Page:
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Wills ^& Probate

How to Change your Will

You can change you Will in two ways:

  1. By making a new Will. By creating a new Will this will superde your current Will.
  2. By making a Codicil. A Codicil is an addition/extension to your original Will. A Codicil can be useful when you want to add, change or delete any part of your Will. However, if you wish to make a number of changes to your Will it is advisable to complete a new Will. You should contact our office if you wish to make a Codicil as the Codicil needs to make reference to the particular part of your Will that you are amending and a Codicil should be signed and witnessed in the same way as a Will.

When should you change your Will?

A Will is a document that sets out what you wish to happen to your assets after your death, who will be guardian of your minor children and who will be your executor. Your Will of course will need to be changed as your life changes. If you wish to make changes to your Will you should contact us to make an appointment to change your Will. Do not make the mistake of putting the matter on the long finger as it is important that your Will is updated to reflect any changes you wish to make. If you don’t make the changes your Will, your Will without the changes will be your last Will and testament.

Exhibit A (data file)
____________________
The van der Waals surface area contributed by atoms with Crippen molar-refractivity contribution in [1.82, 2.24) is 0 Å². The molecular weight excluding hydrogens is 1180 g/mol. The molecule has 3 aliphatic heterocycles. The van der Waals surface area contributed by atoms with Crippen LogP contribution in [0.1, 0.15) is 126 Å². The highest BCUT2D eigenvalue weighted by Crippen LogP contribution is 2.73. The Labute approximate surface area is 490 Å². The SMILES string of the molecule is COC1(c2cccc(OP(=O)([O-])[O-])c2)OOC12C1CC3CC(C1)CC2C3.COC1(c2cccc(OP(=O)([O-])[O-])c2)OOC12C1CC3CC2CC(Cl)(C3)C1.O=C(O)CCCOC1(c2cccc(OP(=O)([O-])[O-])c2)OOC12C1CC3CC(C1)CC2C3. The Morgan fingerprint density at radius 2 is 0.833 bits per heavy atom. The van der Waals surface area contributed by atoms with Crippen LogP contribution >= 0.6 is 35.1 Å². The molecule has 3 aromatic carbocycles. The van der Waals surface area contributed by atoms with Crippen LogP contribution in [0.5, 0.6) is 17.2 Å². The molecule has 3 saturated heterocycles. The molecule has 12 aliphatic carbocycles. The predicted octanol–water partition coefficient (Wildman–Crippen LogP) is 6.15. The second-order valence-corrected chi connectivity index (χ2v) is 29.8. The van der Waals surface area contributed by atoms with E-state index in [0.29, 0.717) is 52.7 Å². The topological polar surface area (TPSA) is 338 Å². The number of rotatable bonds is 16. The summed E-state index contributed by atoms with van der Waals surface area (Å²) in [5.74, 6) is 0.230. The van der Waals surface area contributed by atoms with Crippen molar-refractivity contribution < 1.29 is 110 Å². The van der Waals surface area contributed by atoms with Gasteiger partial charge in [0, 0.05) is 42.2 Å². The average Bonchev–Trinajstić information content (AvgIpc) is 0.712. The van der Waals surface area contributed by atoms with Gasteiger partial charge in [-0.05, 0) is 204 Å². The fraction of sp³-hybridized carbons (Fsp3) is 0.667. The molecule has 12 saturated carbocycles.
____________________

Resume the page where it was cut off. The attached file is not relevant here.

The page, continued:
Most common reasons to change a Will

  1. Following marriage/remarriage. It is important to note that marriage revokes a Will but that separation/divorce does not. Therefore, if you do not make a new Will, your estate will be distributed according to the Rules of Intestacy.
  2. Following a separation/divorce. When you separate from your spouse it does not mean that your spouse automatically loses their right to the his/her legal right to a share of your estate. This depends on the terms of a separation/judicial separation agreement, or divorce. If you are separated and are completing your Will you should furnish your solicitor with a copy of your signed separation agreement/divorce.
  3. When entering into a civil partnership, as it revokes your previous Will.
  4. For couples having cohabited for a long period of time.
  5. Following the death of a spouses: if you left a significant proportion of your estate to your spouse in your Will, you will need to update your Will.
  6. Following the birth of a child. You will wish to change your Will to provide for the child and also to appoint trustees and guardians for your child in the event that something should happen to you and your spouse. Also a change in your child’s circumstances such as if your child gets separated or divorced.
  7. Following the death of one of your heirs, if your heir dies before you, you may need to change your Will to reflect this change.
  8. If your assets have altered significantly, whether its because the value of the asset has changed significantly or you may no longer own an asset or you may have acquired additional assets which you may want to deal with in your Will.
  9. Changes in tax law.

Because our circumstances change it is important to review your Will on a regular basis, to ensure that it accurately represents your wishes.

If you would like to discuss altering or changing your Will, please contact us to arrange a convenient appointment.


HAVE A QUESTION OR NEED MORE INFORMATION?

tel: 061 599 033 email: info@bmsolicitors.ie visit us: 64 O'Connell Street, Limerick Opening Hours: Monday - Friday 9.00am to 5.30pm. Saturdays by Appointment

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